The Paradox of Swimming

author : garyhallsr
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By Gary Hall Sr.
The Race Club 

This week in our Race Club camp, I had two swimmers who represented very different types of athletes. One of them was 12-year-old Erin, whose mother had won a gold medal in Sailing in the Pan American Games some years ago, and the other was Melody, who is a 29-year-old-superbly-conditioned triathlete from the SF Bay area.

Erin is a tall, spindly girl who will undoubtedly reach over six feet when she is through growing, and is already a few inches taller than Melody, yet could not even muster a bend in her elbow on the pull up bar. Melody is strong. She can do umpteen pullups, ab sets all day long and can run like the wind. Yet, put Melody in the pool next to limp, gangly Erin and it is a different story. Erin swims circles around Melody.  Therein lies the paradox of swimming. Where does all that power go in the water?

It is not as if Erin had it all right when we started, even though she swims for a competitive team. Both swimmers come from programs with little or no swim technical training...and it showed. Once we got the head in the right position and the elbows up underwater, though, it was still no contest. And then it dawned on me. What Melody was missing wasn’t the high elbow or the head position or even the slimmer body of Erin. It was the connection.

The connection between the beginning of the arm pull (the catch) and the start of the counter-rotation of the core (hip/shoulders/legs) is a vital part of fast swimming. Among beginner swimmers, it is often missing. Among fast swimmers, it is taken for granted. What is so fascinating about this connection is that it can take a long-piece-of-spaghetti type arm, like Erin’s and create more propulsive power in water than a big, strong arm, like Melody’s.

I like to compare the connection to the pitching mound. A pitcher who throws a baseball at 90 mph from the mound will lose about half of that speed when throwing from the deep end of a swimming pool. There are a few reasons for that, but the biggest one for losing the ball speed is that the water is not stabile. So when he throws from the diving pool, he has nothing solid to push back against, as he does with his foot on the pitching mound.

So when it is just you swimming across a lake, an ocean or a swimming pool, there is nothing to generate forces to move you faster through the water other than those you create with your own body; no starting block, no wall...just you and the water molecules. The act of counter-rotating your body simultaneous to the start of the pull, what we call the connection, enables one to create more propulsive power out of the arm pull. It enables one to achieve greater distance per stroke. It enables swimmers to swim fast.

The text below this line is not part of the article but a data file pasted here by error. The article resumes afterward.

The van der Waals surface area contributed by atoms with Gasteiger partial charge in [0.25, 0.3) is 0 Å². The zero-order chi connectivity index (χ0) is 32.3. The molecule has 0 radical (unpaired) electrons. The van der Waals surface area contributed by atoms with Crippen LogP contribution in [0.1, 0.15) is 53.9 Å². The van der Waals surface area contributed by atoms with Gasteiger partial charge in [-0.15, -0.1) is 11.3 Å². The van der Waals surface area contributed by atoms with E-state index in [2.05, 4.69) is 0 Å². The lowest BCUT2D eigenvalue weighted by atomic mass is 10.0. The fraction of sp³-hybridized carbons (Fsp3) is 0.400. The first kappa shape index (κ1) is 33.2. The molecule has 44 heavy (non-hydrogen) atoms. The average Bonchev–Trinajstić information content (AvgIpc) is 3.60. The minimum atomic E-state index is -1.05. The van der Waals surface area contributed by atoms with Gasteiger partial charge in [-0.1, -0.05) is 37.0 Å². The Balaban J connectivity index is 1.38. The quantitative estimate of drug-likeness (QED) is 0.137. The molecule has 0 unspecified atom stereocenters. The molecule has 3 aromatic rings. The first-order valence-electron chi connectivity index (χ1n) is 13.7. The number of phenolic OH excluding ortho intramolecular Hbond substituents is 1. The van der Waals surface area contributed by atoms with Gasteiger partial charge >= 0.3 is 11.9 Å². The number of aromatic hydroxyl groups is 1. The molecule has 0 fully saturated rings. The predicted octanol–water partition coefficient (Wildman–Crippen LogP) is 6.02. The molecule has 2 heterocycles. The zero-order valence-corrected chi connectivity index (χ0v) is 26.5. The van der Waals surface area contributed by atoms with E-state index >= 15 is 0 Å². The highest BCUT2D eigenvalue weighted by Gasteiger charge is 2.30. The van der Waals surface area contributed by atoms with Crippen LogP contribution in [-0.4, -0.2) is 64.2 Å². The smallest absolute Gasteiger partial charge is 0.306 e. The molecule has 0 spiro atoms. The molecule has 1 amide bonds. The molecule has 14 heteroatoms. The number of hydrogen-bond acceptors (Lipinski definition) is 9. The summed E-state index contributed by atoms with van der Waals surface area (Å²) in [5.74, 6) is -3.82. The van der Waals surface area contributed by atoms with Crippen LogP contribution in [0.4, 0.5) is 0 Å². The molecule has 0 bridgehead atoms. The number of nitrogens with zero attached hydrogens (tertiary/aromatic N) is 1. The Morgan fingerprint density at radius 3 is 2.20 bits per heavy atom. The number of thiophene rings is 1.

The good news is that after working with Melody all week, trying lots of different drills and ideas to get her to understand the connection, she is starting to get it. And it shows. I loved to share with her the story of one of my ‘non-swimmers’, Nancy from Philadelphia, who is in her late 50’s, a fitness model, but had never swum before. After two Race Club camps, Nancy swims like she has swum all her life. She finally got the connection.

Yours in swimming,

Gary Sr.
The Race Club

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date: December 7, 2010

Author


garyhallsr

Hall's record is one of amazing successes. Gary has held 10 world records. In both 1969 and 1970 he was named World Swimmer of the Year.

Since retiring in 2006 as a physician and moving with his wife Mary, to Islamorada in the Florida Keys, Dr. Gary Hall has now dedicated his life to coaching technique and training methods to children, masters, fitness and health swimmers, triathletes and others at The Race Club Camps.

Author

avatargaryhallsr

Hall's record is one of amazing successes. Gary has held 10 world records. In both 1969 and 1970 he was named World Swimmer of the Year.

Since retiring in 2006 as a physician and moving with his wife Mary, to Islamorada in the Florida Keys, Dr. Gary Hall has now dedicated his life to coaching technique and training methods to children, masters, fitness and health swimmers, triathletes and others at The Race Club Camps.

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